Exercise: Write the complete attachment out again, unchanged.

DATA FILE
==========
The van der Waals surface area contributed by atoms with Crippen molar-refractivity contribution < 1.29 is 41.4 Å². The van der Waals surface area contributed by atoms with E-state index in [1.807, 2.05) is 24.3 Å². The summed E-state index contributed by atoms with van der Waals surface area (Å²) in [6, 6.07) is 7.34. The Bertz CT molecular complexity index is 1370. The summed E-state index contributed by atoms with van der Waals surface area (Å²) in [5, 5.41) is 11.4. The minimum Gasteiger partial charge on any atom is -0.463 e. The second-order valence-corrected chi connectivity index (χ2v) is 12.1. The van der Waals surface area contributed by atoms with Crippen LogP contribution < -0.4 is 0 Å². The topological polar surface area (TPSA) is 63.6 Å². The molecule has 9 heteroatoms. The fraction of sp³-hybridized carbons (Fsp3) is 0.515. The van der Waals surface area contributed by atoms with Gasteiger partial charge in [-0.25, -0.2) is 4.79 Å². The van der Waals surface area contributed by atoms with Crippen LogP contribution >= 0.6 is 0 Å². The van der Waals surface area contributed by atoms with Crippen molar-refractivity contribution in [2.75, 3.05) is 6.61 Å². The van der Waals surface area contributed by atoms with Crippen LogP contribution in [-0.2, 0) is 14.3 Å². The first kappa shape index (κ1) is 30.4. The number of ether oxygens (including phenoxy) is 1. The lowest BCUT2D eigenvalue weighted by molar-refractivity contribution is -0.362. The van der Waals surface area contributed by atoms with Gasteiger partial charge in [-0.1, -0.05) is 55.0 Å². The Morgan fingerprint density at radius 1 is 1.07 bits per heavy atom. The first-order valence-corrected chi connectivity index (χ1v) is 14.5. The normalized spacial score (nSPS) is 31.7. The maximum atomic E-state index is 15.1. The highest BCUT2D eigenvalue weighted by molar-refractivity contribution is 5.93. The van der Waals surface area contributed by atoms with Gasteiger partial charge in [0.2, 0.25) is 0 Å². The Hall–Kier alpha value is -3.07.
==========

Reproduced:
The van der Waals surface area contributed by atoms with Crippen molar-refractivity contribution < 1.29 is 41.4 Å². The van der Waals surface area contributed by atoms with E-state index in [1.807, 2.05) is 24.3 Å². The summed E-state index contributed by atoms with van der Waals surface area (Å²) in [6, 6.07) is 7.34. The Bertz CT molecular complexity index is 1370. The summed E-state index contributed by atoms with van der Waals surface area (Å²) in [5, 5.41) is 11.4. The minimum Gasteiger partial charge on any atom is -0.463 e. The second-order valence-corrected chi connectivity index (χ2v) is 12.1. The van der Waals surface area contributed by atoms with Crippen LogP contribution < -0.4 is 0 Å². The topological polar surface area (TPSA) is 63.6 Å². The molecule has 9 heteroatoms. The fraction of sp³-hybridized carbons (Fsp3) is 0.515. The van der Waals surface area contributed by atoms with Gasteiger partial charge in [-0.25, -0.2) is 4.79 Å². The van der Waals surface area contributed by atoms with Crippen LogP contribution >= 0.6 is 0 Å². The van der Waals surface area contributed by atoms with Crippen molar-refractivity contribution in [2.75, 3.05) is 6.61 Å². The van der Waals surface area contributed by atoms with Crippen LogP contribution in [-0.2, 0) is 14.3 Å². The first kappa shape index (κ1) is 30.4. The number of ether oxygens (including phenoxy) is 1. The lowest BCUT2D eigenvalue weighted by molar-refractivity contribution is -0.362. The van der Waals surface area contributed by atoms with Gasteiger partial charge in [-0.1, -0.05) is 55.0 Å². The Morgan fingerprint density at radius 1 is 1.07 bits per heavy atom. The first-order valence-corrected chi connectivity index (χ1v) is 14.5. The normalized spacial score (nSPS) is 31.7. The maximum atomic E-state index is 15.1. The highest BCUT2D eigenvalue weighted by molar-refractivity contribution is 5.93. The van der Waals surface area contributed by atoms with Gasteiger partial charge in [0.2, 0.25) is 0 Å². The Hall–Kier alpha value is -3.07.